Once the packs are collected from each country, they are sent to IGTC for coding. Tobacco industry marketing appeal and pack design features as well as the pack’s country-specific health warning label (HWL) compliance status are assessed.
Health Warning Label Compliance
Article 11 of the Framework Convention on Tobacco Control (FCTC) outlines mechanisms by which Parties to the treaty can increase the effectiveness of their tobacco packaging and labeling. Key elements include warning label location, size, use of pictorials, color, rotation, message content, language, source attribution and appropriate information on constituents and emissions.
We create a codebook for each country based on the tobacco packaging and labeling requirements in effect at the time of data collection. The codebooks include measures that assess whether required tobacco packaging and labeling information have been applied to the pack. It is not uncommon to see outdated HWLs on packs in addition to packs that have no HWLs or another country’s HWL.
Only tobacco packs that display the authorized country health warning labels in effect at the time of data collection are coded for compliance.
We base HWL compliance on four overarching categories derived from each country’s HWL requirements: (1) Warning location, (2) Warning size, (3) Warning text size, and (4) Warning label elements (such as color contrast, as appropriate for each country).
View examples of packs that are compliant and noncompliant on the Pack Search page using the filter function. Additionally, general HWL compliance information for each country can be found on the Publications page.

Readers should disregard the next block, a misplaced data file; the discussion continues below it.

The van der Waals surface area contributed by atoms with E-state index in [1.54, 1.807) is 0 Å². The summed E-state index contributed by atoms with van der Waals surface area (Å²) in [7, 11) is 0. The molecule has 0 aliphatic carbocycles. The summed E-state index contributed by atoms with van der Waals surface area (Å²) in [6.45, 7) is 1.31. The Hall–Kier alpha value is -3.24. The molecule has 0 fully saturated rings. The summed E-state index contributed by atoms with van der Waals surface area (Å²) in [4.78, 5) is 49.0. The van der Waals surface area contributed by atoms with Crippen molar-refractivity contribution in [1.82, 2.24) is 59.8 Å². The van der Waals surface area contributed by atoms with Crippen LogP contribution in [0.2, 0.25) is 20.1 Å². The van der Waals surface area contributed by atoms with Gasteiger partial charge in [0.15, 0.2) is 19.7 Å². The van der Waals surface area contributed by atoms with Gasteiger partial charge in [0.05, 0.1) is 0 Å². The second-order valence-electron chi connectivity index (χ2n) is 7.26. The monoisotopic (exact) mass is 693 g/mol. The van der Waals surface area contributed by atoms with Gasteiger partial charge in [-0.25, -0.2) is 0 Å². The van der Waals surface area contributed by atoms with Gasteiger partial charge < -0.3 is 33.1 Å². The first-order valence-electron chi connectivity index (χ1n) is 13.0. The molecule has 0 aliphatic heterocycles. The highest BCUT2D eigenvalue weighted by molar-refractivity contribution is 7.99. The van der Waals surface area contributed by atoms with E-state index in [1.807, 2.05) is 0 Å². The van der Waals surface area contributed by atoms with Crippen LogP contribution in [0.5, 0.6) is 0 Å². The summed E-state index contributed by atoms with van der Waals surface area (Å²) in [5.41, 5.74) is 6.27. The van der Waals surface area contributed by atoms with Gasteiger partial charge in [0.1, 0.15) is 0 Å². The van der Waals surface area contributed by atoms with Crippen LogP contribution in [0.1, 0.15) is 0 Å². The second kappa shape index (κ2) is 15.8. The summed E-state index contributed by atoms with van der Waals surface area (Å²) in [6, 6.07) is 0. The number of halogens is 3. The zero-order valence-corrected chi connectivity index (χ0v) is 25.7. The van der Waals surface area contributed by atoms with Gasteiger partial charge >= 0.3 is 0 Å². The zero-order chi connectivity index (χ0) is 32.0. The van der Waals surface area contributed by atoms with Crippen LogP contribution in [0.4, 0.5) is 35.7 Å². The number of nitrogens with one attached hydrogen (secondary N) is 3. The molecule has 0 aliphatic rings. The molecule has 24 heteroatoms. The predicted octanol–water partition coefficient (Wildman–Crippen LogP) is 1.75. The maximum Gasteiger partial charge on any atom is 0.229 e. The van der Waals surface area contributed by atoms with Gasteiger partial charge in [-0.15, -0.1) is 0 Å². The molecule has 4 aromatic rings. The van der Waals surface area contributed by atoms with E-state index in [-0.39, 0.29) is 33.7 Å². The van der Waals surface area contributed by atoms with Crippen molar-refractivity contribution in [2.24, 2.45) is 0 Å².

Pack Features and Marketing Appeals
In addition to compliance with tobacco packaging and labeling laws, we also code each pack for its physical, textual and visual features. We integrate relevant concepts from literature on brand appeal, market development and audience segmentation into our pack appeals codebooks.
For features and appeals, we created one common codebook that is used for all countries. Each pack is first coded for “design features” of the pack, including the shape and size, opening style and any textures or embellishments. We also code for marketing appeals, that is, visual elements (e.g., words, images, colors) on the pack that create positive sentiments about the product for a consumer. Examples of appeals include but are not limited to the following: flavor, technology, luxury, femininity, masculinity, youth, nationalism and Western culture.